Like real-time data systems, which make information available as soon as it comes in, a real-time operating system (RTOS) is for applications that must process information immediately without buffer delays. Processing occurs in a tenth of a second or even less time.
The military is a sector that commonly relies on RTOS technology, particularly because it offers several features that meet the needs of defence departments. For example, an RTOS can defend against malicious attacks by enforcing identification and authentication measures to keep unauthorised parties out. Moreover, an RTOS offers residual information protection so the content of a freed or allocated resource is unavailable to other processes.
Outside of the military, there is a growing interest in using an RTOS operating system for Internet of Things (IoT) gadgets. Companies and consumers alike are embracing them on a wide scale and are eager to see how the connected devices could enhance the ways they live or work.
Many RTOS providers are pre-certified by the regulatory bodies associated with IoT devices for safety-centric industries like medicine and automotive. This saves money for companies and increases peace of mind.
People who are interested in using an RTOS for an upcoming project, whether for cyber security reasons or otherwise, must conduct thorough research first. Fortunately, there are detailed lists of the most popular RTOS companies defining the marketplace in 2020. They can serve as starting points for informing someone’s plans.
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AI can give feedback based on real-time data
Sometimes, it’s not enough to merely collect real-time data for cyber security purposes. The professionals who rely on the information also appreciate if a system gives them appropriate feedback that can shape their future actions. Some companies include artificial intelligence in their real-time data solutions. The idea is that AI algorithms immediately analyse real-time data, and then recommend procedures for cyber security teams to follow.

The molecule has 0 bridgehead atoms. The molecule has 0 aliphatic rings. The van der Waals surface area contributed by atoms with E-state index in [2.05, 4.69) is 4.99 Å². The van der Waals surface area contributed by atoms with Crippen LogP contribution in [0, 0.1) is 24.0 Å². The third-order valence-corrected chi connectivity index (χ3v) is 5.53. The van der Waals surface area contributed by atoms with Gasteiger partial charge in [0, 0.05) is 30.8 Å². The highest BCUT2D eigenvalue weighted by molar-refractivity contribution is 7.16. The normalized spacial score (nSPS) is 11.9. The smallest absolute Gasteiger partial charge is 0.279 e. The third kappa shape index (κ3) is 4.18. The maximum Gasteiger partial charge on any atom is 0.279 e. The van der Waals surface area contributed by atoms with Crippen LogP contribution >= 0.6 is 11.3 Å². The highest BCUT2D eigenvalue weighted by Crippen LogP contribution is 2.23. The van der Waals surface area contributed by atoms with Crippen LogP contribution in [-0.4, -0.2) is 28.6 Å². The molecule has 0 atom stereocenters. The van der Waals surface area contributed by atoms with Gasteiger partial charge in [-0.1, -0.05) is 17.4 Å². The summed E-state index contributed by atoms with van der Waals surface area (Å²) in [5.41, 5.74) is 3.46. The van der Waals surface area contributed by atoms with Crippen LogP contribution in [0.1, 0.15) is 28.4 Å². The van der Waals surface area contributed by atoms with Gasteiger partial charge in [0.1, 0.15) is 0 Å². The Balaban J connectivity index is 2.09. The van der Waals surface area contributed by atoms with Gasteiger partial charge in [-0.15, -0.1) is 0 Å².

Vectra Networks provides such a solution for customers. Once Texas A&M University implemented it, the institution saved $7 million in one year, plus cut threat investigation times down to a few minutes. It previously required several days to address those potential network risks.
According to a report from MarketsandMarkets, the sector associated with AI in cyber security will enjoy a 23.3% combined annual growth rate for the period from 2019-2026. Artificial intelligence, or any other technology that ramps up decision-making potential, will not replace human knowledge. Cyber security professionals still have to evaluate the recommendations a system makes after collecting real-time data.
However, the persistent skills shortage in the IT security field means that most security professionals welcome extra help in dealing with current and possible cyber threats. In a study published in 2019, 74% of those polled said the skills shortage affected them.
Moreover, the results indicated that 63% of companies could not provide adequate training for their cyber security workers.
AI alone will not conquer the stressors caused by the skills shortage. However, if organisations choose to rely on real-time data to beef up their cyber security operations, it could reduce the chances that overtaxed IT security teams miss threats or do not correctly prioritise them.
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Real-time data will strengthen cyber security efforts
The options for using real-time data to improve cyber security efforts are still in the relatively early stages. However, there’s no doubt that security practitioners understand the need to deal with threats sooner — real-time data collection enables achieving that goal. Threats get mitigated sooner and teams feel more confident about how equipped they are to keep new cyber security risks at bay.